Sample IANA language subtag registry

Peter Constable petercon at
Thu Jul 8 17:42:50 CEST 2004

> From: Mark Davis [mailto:mark.davis at]

> I would agree with you IF the respective authorities
> (a) maintained version control,

??? There has never been any plan for versioning of the tag sets
permitted under RFC1766/3066. I see no reason to fault ISO 639 etc. for
that. Even if they did version code tables, RFC 3066bis still would not.

> (b) publicized data in a way to allow a simple mechanical way to
> all the codes that were valid in a particular version,

Ditto for RFC 1766/3066, though that would not be difficult to change
for any of these, and the way to solve the problem is *not* for IETF or
IANA to start publishing code tables for ISO 639, ISO 15924 and ISO

If you want to see ISO 639 IDs published in a machine-readable data
file, it is reasonably likely that the ISO 639/RA-JAC would be willing
and able to accommodate that request.

> (c) and provided stable codes.

An issue only for ISO 3166, and the draft RFC has provisions for dealing
with that.

> For these reasons and others, we followed the path suggested by Doug's
> earlier comments; it is by far best to simply provide all of the data
> *one* place that:
> (a) allows any user of RFC 3066bis to determine precisely whether a
tag is
> valid or not,
> (b) provides for absolute stability

It sounds like what you are really arguing for is creating an
independent standard for language, script and country IDs. I understand
the issues you are raising, but (a) I think the stability issue is being
blown out of proportion except in the case of ISO 3166 (which some have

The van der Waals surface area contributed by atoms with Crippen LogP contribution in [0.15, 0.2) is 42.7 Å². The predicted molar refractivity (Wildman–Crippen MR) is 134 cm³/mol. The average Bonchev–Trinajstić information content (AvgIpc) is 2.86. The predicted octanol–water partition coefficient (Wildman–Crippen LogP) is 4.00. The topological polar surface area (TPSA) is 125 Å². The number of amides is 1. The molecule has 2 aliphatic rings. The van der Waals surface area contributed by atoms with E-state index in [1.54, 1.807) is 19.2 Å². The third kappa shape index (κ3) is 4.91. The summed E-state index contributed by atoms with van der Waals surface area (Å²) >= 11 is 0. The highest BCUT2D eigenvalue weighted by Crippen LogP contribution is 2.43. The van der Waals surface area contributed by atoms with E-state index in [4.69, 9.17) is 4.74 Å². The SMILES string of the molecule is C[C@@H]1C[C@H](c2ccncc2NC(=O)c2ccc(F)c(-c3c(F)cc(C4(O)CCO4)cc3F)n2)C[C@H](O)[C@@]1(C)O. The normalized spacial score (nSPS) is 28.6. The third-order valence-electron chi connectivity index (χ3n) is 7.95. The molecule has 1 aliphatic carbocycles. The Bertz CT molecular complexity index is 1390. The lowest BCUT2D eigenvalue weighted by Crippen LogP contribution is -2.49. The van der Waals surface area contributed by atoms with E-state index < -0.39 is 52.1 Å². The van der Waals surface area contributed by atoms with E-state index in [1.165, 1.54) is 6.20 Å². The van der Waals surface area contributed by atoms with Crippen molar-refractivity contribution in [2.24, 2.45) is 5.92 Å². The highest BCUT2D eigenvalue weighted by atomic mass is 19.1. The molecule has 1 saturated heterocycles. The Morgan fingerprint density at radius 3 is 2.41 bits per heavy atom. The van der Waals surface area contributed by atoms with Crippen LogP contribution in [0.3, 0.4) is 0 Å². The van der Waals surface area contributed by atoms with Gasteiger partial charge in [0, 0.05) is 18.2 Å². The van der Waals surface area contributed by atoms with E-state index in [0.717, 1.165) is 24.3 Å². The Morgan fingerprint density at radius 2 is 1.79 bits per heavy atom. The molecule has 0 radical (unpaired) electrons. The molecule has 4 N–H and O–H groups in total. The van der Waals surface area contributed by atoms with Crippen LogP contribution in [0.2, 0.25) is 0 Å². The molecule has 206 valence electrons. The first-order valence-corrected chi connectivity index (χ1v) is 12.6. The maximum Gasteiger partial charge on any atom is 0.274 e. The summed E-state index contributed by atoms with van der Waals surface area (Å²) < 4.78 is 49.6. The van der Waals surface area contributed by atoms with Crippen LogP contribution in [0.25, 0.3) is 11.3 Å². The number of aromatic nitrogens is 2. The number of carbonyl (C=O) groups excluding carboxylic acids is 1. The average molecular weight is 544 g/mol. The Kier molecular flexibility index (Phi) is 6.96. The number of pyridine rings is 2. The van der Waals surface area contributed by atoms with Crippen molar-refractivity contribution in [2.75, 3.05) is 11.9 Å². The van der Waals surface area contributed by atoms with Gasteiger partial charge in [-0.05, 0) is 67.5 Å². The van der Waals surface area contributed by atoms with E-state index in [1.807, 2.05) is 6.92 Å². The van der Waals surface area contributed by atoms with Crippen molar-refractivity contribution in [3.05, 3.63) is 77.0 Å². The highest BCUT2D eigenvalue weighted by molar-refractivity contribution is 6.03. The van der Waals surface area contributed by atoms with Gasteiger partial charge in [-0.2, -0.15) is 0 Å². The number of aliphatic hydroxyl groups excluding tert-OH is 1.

for years thought to be an issue), and (b) I don't think the solutions
being proposed are appropriate. 

As long as the RFC says that the source for particular sub-tags is ISO
639, then there will be people that go to that source to look for IDs
rather than a data file on the IANA site (and likewise for 3166 and
15924). So you won't get around the problems of synchronization and
consistency with others unless you remove those references from the RFC
and instead say that the source of the subtags is the data file. If
that's what you want to happen, then you should prepare a draft that
reflects it.

> We considered the work involved in synchronization, and decided that
> we needed the registry to be updated in any event with each change in
> ISO standards (for stability),

Why does anything need to change in the registry if a new ID is added to
639 or 15924 except in the rare case that the thing added obsoletes some
registered tag (like tlh replacing i-klingon)?

> The other advantage that RFC 3066bis brings is 'future-proofing';
> the structure is more clearly defined, when I get a tag from some
> of the standard, I can still parse out the structure to determine
whether it
> is well-formed or not, and determine what the individual pieces are
> to designate.

What has this to do with having a registry that duplicates the code
tables of ISO standards? (I can't actually even figure out what you're
saying -- what is "the standard"? -- but it doesn't seem like it relates
to this thread.)

Peter Constable
Globalization Infrastructure and Font Technologies
Microsoft Windows Division

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